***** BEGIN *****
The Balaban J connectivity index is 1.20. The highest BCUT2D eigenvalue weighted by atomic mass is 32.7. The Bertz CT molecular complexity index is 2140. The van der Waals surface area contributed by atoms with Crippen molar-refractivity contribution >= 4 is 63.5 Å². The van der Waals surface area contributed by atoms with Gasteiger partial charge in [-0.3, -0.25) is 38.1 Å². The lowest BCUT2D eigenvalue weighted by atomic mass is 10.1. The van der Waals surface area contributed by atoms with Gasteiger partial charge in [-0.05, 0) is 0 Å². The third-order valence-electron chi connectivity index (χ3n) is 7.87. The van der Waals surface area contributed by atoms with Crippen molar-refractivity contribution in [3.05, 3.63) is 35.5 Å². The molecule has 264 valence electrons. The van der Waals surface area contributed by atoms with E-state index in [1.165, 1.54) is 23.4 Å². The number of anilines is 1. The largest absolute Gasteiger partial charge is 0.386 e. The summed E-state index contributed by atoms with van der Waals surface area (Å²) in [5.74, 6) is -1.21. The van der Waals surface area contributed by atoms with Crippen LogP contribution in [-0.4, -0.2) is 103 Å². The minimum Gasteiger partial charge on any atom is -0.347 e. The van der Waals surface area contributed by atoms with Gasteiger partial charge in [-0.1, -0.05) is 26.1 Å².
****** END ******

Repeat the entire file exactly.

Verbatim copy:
The Balaban J connectivity index is 1.20. The highest BCUT2D eigenvalue weighted by atomic mass is 32.7. The Bertz CT molecular complexity index is 2140. The van der Waals surface area contributed by atoms with Crippen molar-refractivity contribution >= 4 is 63.5 Å². The van der Waals surface area contributed by atoms with Gasteiger partial charge in [-0.3, -0.25) is 38.1 Å². The lowest BCUT2D eigenvalue weighted by atomic mass is 10.1. The van der Waals surface area contributed by atoms with Gasteiger partial charge in [-0.05, 0) is 0 Å². The third-order valence-electron chi connectivity index (χ3n) is 7.87. The van der Waals surface area contributed by atoms with Crippen molar-refractivity contribution in [3.05, 3.63) is 35.5 Å². The molecule has 264 valence electrons. The van der Waals surface area contributed by atoms with E-state index in [1.165, 1.54) is 23.4 Å². The number of anilines is 1. The largest absolute Gasteiger partial charge is 0.386 e. The summed E-state index contributed by atoms with van der Waals surface area (Å²) in [5.74, 6) is -1.21. The van der Waals surface area contributed by atoms with Crippen LogP contribution in [-0.4, -0.2) is 103 Å². The minimum Gasteiger partial charge on any atom is -0.347 e. The van der Waals surface area contributed by atoms with Gasteiger partial charge in [-0.1, -0.05) is 26.1 Å².